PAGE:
But no. They are going to remain within the EU, they are going to remain within the eurozone, and they are going to negotiate “firmly but politely” with whoever will talk to them in the Eurocrat establishment – but not with the hated triad (euphemistically called the “troika) of the European Commission, the European Central Bank and the International Monetary Fund that imposed the hated austerity “memorandum” on Greece. They do not seem to realize that the European Commission and the European Central Bank are part of the European establishment and even the managing director of the Washington-based International Monetary Fund, Christine Lagarde, is a French politician.

Negotiations with the Eurocrats? They will smother you with open arms. These guys are the past masters of negotiations. They could negotiate the hind legs off a donkey. It will be like wading through treacle. As members of new party from a peripheral country with no experience of government, Syriza’s negotiators will be like minnows in a pond of piranhas. At best they will dance circles round you, at worst they will tear you to pieces. Good luck!”

And so, alas, it came to pass.

Thirdly, the Syriza government seemed to believe that it would be welcomed with open arms at the negotiating table. They had only to talk to the eurocrats, demonstrate what good Europeans they were (by not wanting to leave the EU or abandon the euro), explain that, like any orthodox EU state, they were enthusiastic supporters of market-based economic growth – and the eurocrats would be bowled over with admiration and would give them whatever they wanted. Which was a loan without strings attached.

This was naïve in the extreme.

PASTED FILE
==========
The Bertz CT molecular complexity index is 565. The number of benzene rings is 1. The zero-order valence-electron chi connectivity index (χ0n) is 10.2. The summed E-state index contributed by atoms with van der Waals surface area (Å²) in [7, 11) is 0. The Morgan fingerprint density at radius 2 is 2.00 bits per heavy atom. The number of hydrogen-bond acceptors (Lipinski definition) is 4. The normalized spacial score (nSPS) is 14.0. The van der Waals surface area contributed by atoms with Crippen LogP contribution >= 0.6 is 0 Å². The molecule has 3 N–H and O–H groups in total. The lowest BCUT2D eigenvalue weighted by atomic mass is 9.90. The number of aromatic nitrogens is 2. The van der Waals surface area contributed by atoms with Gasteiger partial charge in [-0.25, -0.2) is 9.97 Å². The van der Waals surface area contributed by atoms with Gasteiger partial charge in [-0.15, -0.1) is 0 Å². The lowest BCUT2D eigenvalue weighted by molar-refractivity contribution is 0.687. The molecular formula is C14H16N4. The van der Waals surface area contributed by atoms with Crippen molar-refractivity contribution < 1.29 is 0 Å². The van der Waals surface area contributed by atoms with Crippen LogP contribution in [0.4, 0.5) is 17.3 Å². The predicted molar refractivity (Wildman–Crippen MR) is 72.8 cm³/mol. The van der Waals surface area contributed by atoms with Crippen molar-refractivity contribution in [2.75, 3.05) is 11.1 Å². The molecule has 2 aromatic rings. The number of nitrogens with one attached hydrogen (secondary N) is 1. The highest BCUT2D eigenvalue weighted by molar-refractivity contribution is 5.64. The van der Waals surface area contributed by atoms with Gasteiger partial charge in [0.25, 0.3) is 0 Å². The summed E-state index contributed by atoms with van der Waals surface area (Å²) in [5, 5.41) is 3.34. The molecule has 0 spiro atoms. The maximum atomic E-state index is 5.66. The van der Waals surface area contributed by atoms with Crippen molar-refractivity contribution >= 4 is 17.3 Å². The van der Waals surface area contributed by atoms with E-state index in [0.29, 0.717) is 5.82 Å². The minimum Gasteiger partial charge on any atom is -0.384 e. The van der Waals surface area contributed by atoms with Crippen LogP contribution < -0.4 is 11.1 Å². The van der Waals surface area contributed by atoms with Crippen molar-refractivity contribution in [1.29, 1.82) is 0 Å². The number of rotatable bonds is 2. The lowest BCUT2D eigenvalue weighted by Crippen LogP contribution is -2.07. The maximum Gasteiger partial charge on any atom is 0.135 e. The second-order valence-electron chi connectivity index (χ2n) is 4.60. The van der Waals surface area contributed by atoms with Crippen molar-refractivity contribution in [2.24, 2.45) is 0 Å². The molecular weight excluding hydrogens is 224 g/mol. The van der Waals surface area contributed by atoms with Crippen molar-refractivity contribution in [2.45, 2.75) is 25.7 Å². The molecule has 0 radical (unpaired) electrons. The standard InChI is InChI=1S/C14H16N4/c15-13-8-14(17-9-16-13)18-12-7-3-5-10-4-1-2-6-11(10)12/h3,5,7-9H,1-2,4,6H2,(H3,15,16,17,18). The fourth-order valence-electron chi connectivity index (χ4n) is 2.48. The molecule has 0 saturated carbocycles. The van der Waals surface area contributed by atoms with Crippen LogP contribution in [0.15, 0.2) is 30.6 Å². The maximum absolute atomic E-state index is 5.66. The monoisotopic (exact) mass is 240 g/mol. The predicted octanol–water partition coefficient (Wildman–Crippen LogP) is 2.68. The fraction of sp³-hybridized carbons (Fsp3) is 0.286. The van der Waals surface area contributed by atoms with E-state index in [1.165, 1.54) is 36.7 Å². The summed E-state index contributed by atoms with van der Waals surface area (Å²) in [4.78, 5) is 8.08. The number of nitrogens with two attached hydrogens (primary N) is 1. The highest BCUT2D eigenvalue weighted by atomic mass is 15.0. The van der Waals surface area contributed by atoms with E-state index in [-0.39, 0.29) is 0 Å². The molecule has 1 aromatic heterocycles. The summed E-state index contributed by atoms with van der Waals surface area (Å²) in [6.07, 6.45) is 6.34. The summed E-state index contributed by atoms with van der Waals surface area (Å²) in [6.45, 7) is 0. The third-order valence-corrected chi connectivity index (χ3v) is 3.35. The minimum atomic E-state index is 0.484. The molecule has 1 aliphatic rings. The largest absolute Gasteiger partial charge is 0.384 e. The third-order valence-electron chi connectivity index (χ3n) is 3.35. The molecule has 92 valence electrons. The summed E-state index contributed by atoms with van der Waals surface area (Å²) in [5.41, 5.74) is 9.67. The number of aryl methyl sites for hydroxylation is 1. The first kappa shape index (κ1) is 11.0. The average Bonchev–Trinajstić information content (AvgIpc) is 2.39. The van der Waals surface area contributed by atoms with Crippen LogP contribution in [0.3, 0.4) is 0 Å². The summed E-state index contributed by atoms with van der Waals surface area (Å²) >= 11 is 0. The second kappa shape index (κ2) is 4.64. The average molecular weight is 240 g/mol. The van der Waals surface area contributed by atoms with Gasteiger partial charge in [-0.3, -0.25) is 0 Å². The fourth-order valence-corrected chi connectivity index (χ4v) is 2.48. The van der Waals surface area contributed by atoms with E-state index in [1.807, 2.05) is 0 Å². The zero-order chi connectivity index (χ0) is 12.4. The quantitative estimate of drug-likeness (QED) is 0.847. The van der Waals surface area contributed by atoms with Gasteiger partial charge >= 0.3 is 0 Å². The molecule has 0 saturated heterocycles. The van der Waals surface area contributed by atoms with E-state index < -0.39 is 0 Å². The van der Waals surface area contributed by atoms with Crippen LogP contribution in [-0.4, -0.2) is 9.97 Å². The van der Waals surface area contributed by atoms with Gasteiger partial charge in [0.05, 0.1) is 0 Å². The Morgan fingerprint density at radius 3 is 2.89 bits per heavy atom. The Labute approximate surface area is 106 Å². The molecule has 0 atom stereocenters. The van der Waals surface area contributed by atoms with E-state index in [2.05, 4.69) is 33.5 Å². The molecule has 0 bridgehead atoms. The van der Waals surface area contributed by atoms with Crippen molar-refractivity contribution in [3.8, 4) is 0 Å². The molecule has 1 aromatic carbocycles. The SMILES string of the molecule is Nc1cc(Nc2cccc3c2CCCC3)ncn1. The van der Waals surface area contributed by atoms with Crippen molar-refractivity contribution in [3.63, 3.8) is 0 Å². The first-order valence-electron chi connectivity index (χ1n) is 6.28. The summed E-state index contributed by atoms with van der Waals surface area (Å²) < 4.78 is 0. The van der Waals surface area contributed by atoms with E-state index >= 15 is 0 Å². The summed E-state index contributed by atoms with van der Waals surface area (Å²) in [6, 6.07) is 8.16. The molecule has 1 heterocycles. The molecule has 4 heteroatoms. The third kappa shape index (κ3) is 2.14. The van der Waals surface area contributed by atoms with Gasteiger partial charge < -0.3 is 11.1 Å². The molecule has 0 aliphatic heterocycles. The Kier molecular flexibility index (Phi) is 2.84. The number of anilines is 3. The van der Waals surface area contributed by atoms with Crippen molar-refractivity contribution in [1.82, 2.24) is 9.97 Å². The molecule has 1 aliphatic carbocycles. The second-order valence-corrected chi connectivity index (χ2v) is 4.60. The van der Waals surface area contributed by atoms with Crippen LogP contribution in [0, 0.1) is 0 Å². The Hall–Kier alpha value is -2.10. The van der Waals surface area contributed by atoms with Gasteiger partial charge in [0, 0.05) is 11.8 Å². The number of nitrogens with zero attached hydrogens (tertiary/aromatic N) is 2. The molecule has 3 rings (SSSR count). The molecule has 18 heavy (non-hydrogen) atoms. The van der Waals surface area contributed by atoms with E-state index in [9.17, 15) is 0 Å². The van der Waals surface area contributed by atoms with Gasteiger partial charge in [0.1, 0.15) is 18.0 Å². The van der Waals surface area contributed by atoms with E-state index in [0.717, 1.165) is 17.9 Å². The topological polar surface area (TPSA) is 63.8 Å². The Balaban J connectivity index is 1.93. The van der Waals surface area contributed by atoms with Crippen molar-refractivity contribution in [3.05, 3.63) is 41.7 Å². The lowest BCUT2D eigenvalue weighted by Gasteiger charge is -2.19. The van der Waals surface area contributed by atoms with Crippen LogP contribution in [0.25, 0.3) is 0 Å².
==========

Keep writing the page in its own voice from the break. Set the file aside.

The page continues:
The principle aim of the dominant rightwing current in today’s EU is to achieve a balance or surplus in the public accounts and to achieve this, where necessary, by slashing public spending, privatising state assets and “reforming” labour relations by outsourcing public services, cutting benefits, making it easier for employers to sack workers, reducing pensions and raising the pension age.

Syriza swept to power in Greece as a result of promises to the electorate that, in many respects, it would do the direct opposite: give free electricity to the poor, re-employ sacked workers, halt privatizations, and increase pensions and the minimum wage.

It is an indisputable fact that such humanitarian proposals are anathema to the penny-pinching capitalist politicians that are running the EU on behalf of international big business.

So why did Syriza expect the red carpet to be rolled out for it when its representatives rocked up in Brussels or other European capitals?

It was truly loathsome to see pictures of Greek Prime Minister Alexis Tsipras being glad-handed by European Commissioner Jean-Claude Juncker at his Brussels bunker only a week or so before Juncker and his cronies knifed Syriza in the jugular.

Even more shocking was the photograph of Greek Finance Minister Yanis Varoufakis being greeted shortly after the Greek election by a supercilious George Osborne, the British finance minister, outside the Treasury in London. Varoufakis was on a whistle-stop tour of European finance ministries to drum up support for Syriza’s stance against austerity. He got little change out of “socialist” French President François Hollande or “socialist” Italian Prime Minister Matteo Renzi, but at least it was reasonable to expect they might have helped, but what benefit did he expect to get from lobbying George Osborne, the protagonist of the rightwing British government’s vicious five-year crackdown on anyone who is poor, workless, homeless or disabled?

Syriza did not seem to be aware of the antagonism that their proposals for helping the poor in Greece would stir up inside governments which were themselves trampling their own poor in the gutter.